He who knows how to appreciate colour relationships, the influence of one colour on another, their contrasts and dissonances, is promised an infinitely diverse imagery.
- Sonia Delaunay
Colour is my day-long obsession, joy and torment.
- Colour is my day-long obsession, joy and torment.
 

 

Saturday, March 3, 2007

“Painting a Day” Blogs (Round 6),
The Daily Painters Guild

Posted by Charley Parker at 12:41 pm

Painting a Day - The Daily Painters GuildI’ve been following the phenomenon of “painting-a-day” blogs since my post on the originator of the practice, Duane Keiser, in October of 2005.

At the time only Keiser, and Julian Merrow-Smith were engaged (as far as I know) in this practice of painting one small, roughly postcard-size, painting a day, posting it on a blog and offering it for sale directly over then net at a cost much lower than would be feasible through a gallery.

Before long, other artists began to take notice and adopt the practice. In the past six or eight months, the phenomenon has snowballed, as more and more painting-a-day blogs have appeared.

There seem to be two major philosophies about the practice. The first goes something like:

If I adopt the practice of painting one small painting every day, I will grow and become more disciplined as a painter, learning more rapidly, becoming stronger in my ability to grapple with challenges and push through artistic blocks. If I make my practice public by posting my daily painting to a blog, I will be more encouraged to keep to my schedule, I’ll have a visual record of my progress, and I may also be able to make some money in the process by selling my small works on the net.

The second is more like:

If I start a painting-a-day blog, the world will beat a path to my door and I’ll make lots of money.

The former is a worthwhile endeavor, the latter is folly.

Unfortunately, the latter seems to be a dominant factor in the decision of many to jump on the bandwagon, and those who are doing so with that intention are finding themselves in a crowded field.

Painting-a-day bloggers must clamor for attention now amid their own growing numbers, and quickly find that the practice of daily painting is no longer a novelty or a draw in itself.

Micah Condon’s Daily Painters Art Gallery, at one point an attempt to provide a single portal for daily painters, is up to 50 daily painters, and the once open roster is now juried. The site now seems devoted specifically to promoting itself as a marketing vehicle for the members, for which it now charges a monthly membership fee.

I think the the level of ability of the painters on that site varies widely, partly because the “juried” aspect came late in the process, and is indicative of how the phenomenon has become watered down.

By “watered down” I don’t mean to suggest that anyone should refrain from the practice because of their current level of development as a painter. On the contrary, I think it is a superb discipline for any painter, but it should be undertaken in the spirit of the first philosophy I mentioned, not the latter.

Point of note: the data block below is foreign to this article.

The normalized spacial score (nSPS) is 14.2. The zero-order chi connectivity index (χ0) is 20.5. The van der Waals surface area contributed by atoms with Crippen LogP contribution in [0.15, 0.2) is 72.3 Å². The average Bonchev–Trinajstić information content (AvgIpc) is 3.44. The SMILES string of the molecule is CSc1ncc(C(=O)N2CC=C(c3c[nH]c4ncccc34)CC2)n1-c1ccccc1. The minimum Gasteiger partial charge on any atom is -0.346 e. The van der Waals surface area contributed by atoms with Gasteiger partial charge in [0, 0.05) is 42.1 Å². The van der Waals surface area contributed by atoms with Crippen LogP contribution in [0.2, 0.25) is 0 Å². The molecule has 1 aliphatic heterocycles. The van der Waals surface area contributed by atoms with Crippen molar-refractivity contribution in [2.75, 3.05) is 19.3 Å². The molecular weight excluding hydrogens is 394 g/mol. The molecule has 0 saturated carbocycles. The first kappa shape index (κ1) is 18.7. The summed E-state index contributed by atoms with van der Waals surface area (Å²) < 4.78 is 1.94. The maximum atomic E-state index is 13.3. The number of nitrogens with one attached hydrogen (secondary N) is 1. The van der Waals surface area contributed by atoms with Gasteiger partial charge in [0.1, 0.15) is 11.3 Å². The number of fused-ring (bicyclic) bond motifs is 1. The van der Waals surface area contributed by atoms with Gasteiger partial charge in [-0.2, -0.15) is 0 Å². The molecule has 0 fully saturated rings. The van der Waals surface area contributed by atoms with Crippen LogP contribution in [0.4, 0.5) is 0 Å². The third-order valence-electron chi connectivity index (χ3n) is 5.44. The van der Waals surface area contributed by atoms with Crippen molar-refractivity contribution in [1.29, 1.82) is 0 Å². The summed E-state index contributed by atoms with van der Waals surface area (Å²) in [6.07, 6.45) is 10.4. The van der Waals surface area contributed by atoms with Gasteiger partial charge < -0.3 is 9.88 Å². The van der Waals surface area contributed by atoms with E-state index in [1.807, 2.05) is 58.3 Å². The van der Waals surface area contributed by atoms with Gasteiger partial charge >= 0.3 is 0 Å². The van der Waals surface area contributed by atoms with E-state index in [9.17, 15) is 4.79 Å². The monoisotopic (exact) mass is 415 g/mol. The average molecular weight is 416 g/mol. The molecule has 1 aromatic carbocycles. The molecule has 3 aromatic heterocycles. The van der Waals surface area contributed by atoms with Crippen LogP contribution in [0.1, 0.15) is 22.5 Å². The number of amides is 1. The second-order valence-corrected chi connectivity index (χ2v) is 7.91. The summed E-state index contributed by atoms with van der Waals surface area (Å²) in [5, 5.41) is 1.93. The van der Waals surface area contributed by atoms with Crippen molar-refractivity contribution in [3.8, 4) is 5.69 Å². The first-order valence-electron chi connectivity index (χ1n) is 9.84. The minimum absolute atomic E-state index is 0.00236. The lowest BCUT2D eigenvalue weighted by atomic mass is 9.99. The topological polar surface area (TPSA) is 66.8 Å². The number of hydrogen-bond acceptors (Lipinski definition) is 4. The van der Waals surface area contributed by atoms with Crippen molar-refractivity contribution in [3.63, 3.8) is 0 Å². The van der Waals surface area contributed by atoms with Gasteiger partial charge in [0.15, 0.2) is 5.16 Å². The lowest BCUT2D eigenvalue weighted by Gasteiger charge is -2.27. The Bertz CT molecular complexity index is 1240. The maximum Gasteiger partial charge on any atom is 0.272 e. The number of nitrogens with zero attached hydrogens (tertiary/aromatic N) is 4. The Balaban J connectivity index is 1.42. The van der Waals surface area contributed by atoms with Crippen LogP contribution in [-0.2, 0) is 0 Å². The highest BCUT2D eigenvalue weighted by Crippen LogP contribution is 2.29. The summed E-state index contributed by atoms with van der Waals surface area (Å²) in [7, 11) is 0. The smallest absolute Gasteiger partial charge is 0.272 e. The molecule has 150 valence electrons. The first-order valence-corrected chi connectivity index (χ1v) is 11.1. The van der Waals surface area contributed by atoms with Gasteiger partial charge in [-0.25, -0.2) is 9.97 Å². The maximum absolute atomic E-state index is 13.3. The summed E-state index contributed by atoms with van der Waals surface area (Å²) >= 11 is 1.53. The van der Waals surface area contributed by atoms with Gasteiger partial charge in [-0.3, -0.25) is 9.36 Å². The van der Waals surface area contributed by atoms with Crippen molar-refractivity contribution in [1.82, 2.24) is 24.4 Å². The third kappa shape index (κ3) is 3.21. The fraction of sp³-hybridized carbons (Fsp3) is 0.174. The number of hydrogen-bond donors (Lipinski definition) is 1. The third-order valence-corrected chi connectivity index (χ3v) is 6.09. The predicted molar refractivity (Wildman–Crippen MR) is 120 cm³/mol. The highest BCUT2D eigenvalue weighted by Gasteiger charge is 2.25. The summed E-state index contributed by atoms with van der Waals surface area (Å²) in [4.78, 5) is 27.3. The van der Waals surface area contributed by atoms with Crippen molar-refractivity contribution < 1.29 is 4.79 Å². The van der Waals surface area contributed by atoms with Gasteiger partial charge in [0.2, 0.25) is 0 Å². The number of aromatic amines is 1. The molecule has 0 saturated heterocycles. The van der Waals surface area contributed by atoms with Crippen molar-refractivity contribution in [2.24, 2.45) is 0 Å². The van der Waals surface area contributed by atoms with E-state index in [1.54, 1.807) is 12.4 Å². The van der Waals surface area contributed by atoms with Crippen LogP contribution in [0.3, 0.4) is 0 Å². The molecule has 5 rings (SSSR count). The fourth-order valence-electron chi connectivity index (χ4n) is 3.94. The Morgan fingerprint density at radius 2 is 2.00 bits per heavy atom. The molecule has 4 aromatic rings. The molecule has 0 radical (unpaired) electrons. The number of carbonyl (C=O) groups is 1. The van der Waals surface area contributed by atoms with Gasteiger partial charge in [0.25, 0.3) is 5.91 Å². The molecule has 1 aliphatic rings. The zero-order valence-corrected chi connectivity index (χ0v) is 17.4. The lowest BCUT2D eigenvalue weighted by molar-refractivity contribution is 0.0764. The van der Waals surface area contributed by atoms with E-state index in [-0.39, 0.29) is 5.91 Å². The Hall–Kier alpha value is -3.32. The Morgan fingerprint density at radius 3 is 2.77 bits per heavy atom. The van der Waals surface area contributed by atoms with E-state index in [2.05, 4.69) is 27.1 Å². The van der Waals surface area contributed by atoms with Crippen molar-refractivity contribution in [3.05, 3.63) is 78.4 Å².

However the ‘painting-a-day label used to be associated with artists who were already disciplined and had benefitted from long periods of study and hard work that had matured them as painters.

These artists, unfortunately, are receiving less attention now in their painting-a-day practice than they should because of the sheer number of those who have adopted the label (to the point where some have stopped associating themselves with the “painting-a-day” phrase).

Many of these painters recognized the quality evident in the work of their compatriots and began listing each other’s blogs on their blogrolls, forming a loose association of sorts. In visiting their blogs I would notice many of the same names consistently.

David R. Darrow has written to let me know that several of those painters have now formed a more direct association in an attempt to be seen again above the background radiation of the large number of “daily painters”. The result is the Daily Painters Guild, a group of (at the moment) 15 painters who share a common, professionally consistent, site in addition to their own blogs.

Though the Guild doesn’t include “Painting a Day” originator Duane Keiser, or Julian Merrow Smith, who followed close after, neither of whom need such an association to keep their profile high, the list otherwise reads like the cream of the crop of the daily painters of which I’m currently aware.

Most of them are artists I have already mentioned on lines and colors, many of them in the course of my posts about Painting a Day blogs, like

Louis Boileau (Round 3),
Justin Clayton (Round 4),
David R. Darrow (Round 1), and
Darren Maurer (Round 3).

Others are artists I have had a chance to feature individually, like

Belinda del Pesco,
Jeff Hayes,
Neil Hollingsworth,
Karin Jurick,
Carol Marine,
Mick McGinty, and
William Wray.